LONDON, ENGLAND - MAY 18:  Queen Elizabeth II prepares to deliver the Queen's Speech from the throne as Prince Philip, Duke of Edinburgh looks on (R) and Prince Charles, Prince of Wales (L) and Camilla, Duchess of Cornwall arrive during State Opening of Parliament in the House of Lords at the Palace of Westminster on May 18, 2016 in London, England. The State Opening of Parliament is the formal start of the parliamentary year. This year's Queen's Speech, setting out the government's agenda for the coming session, is expected to outline policy on prison reform, tuition fee rises and reveal the potential site of a UK spaceport. (Photo by Justin Tallis - WPA Pool/Getty Images)
Justin Tallis/WPA Pool/Getty Images
LONDON, ENGLAND - MAY 18: Queen Elizabeth II prepares to deliver the Queen's Speech from the throne as Prince Philip, Duke of Edinburgh looks on (R) and Prince Charles, Prince of Wales (L) and Camilla, Duchess of Cornwall arrive during State Opening of Parliament in the House of Lords at the Palace of Westminster on May 18, 2016 in London, England. The State Opening of Parliament is the formal start of the parliamentary year. This year's Queen's Speech, setting out the government's agenda for the coming session, is expected to outline policy on prison reform, tuition fee rises and reveal the potential site of a UK spaceport. (Photo by Justin Tallis - WPA Pool/Getty Images)
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Britain's Prince Philip, Duke of Edinburgh, in his role as Captain General, Royal Marines, attends a Parade to mark the finale of the 1664 Global Challenge on the Buckingham Palace Forecourt in central London on August 2, 2017. After a lifetime of public service by the side of his wife Queen Elizabeth II, Prince Philip finally retires on August 2, 2017,at the age of 96. The Duke of Edinburgh attended a parade of Royal Marines at Buckingham Palace, the last of 22,219 solo public engagements since she ascended to the throne in 1952. / AFP PHOTO / POOL / HANNAH MCKAY (Photo credit should read HANNAH MCKAY/AFP/Getty Images)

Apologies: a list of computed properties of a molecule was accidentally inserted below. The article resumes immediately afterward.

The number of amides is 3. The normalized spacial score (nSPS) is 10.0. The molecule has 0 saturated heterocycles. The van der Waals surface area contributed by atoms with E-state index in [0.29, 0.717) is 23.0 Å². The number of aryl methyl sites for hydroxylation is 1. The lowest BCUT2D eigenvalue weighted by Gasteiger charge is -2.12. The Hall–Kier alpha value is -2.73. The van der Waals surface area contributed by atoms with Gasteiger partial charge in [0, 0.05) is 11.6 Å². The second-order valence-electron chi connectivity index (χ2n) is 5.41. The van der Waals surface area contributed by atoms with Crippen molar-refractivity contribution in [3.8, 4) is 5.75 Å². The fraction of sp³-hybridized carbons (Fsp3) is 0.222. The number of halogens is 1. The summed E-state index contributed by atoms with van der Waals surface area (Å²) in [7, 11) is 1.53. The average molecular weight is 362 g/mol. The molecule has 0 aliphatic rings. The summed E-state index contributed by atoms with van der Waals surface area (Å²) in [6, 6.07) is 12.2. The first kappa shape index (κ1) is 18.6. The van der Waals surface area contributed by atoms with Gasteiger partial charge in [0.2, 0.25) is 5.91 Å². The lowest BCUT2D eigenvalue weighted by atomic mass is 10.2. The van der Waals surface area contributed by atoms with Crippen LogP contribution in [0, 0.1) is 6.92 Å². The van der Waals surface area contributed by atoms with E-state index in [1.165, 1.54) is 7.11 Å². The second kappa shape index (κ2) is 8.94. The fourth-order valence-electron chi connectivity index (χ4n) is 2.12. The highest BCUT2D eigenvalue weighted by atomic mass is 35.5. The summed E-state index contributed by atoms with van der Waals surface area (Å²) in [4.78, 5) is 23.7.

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(CNN) —  

The pageantry may be over, but the UK’s bumper Brexit week has only just begun.

After making Queen Elizabeth quite literally hoof it over to the Houses of Parliament and read out his plans for the forthcoming legislative session, Boris Johnson needs to get back to the real task in hand – getting a Brexit deal.

Such a pivot would not ordinarily be required on the day of a Queen’s Speech. Normally, the event heralds the start of a parliamentary term, setting forth a year’s worth of important legislation that will shape the future of the country. But Johnson leads a minority government that’s at least 40 shorts vote of winning anything in Parliament, and soon enough there will need to be an election to break the logjam.

The point of Johnson’s Queen’s Speech wasn’t to kick off a program of governing, but to tease Brexit-weary voters and show them what life might be like after Brexit, if only the Prime Minister had a majority to get on with it.

The expensive jamboree otherwise known as the State Opening of Parliament might have looked important, but in reality it was little more than a campaign ad with a fancy crown and a lot of diamonds.